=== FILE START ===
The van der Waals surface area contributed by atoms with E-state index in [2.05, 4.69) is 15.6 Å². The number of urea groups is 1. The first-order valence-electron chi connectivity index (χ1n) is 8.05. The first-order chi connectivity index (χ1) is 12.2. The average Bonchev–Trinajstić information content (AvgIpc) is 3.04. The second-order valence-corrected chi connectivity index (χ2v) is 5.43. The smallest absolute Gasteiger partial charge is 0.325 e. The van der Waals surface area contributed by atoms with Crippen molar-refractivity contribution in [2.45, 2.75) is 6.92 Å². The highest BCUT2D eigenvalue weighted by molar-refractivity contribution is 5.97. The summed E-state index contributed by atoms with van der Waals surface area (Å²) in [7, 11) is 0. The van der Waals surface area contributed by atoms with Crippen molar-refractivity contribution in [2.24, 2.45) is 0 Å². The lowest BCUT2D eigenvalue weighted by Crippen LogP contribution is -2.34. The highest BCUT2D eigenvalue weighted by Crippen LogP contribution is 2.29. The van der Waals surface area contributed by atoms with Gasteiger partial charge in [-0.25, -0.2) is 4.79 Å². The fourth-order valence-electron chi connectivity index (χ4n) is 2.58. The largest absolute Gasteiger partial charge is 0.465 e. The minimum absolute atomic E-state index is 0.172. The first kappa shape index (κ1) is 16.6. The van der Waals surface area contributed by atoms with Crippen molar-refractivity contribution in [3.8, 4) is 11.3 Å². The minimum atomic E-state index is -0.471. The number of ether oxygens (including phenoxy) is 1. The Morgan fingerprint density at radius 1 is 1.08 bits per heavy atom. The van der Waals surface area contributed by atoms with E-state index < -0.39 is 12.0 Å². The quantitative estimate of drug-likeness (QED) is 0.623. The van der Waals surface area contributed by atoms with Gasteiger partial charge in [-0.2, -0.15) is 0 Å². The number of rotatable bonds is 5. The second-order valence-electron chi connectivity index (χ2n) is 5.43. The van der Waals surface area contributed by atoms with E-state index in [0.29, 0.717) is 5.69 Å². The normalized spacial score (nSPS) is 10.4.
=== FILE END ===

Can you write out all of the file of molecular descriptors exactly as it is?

The van der Waals surface area contributed by atoms with E-state index in [2.05, 4.69) is 15.6 Å². The number of urea groups is 1. The first-order valence-electron chi connectivity index (χ1n) is 8.05. The first-order chi connectivity index (χ1) is 12.2. The average Bonchev–Trinajstić information content (AvgIpc) is 3.04. The second-order valence-corrected chi connectivity index (χ2v) is 5.43. The smallest absolute Gasteiger partial charge is 0.325 e. The van der Waals surface area contributed by atoms with Crippen molar-refractivity contribution in [2.45, 2.75) is 6.92 Å². The highest BCUT2D eigenvalue weighted by molar-refractivity contribution is 5.97. The summed E-state index contributed by atoms with van der Waals surface area (Å²) in [7, 11) is 0. The van der Waals surface area contributed by atoms with Crippen molar-refractivity contribution in [2.24, 2.45) is 0 Å². The lowest BCUT2D eigenvalue weighted by Crippen LogP contribution is -2.34. The highest BCUT2D eigenvalue weighted by Crippen LogP contribution is 2.29. The van der Waals surface area contributed by atoms with Gasteiger partial charge in [-0.25, -0.2) is 4.79 Å². The fourth-order valence-electron chi connectivity index (χ4n) is 2.58. The largest absolute Gasteiger partial charge is 0.465 e. The minimum absolute atomic E-state index is 0.172. The first kappa shape index (κ1) is 16.6. The van der Waals surface area contributed by atoms with Crippen molar-refractivity contribution in [3.8, 4) is 11.3 Å². The minimum atomic E-state index is -0.471. The number of ether oxygens (including phenoxy) is 1. The Morgan fingerprint density at radius 1 is 1.08 bits per heavy atom. The van der Waals surface area contributed by atoms with E-state index < -0.39 is 12.0 Å². The quantitative estimate of drug-likeness (QED) is 0.623. The van der Waals surface area contributed by atoms with Gasteiger partial charge in [-0.2, -0.15) is 0 Å². The number of rotatable bonds is 5. The second-order valence-electron chi connectivity index (χ2n) is 5.43. The van der Waals surface area contributed by atoms with E-state index in [0.29, 0.717) is 5.69 Å². The normalized spacial score (nSPS) is 10.4.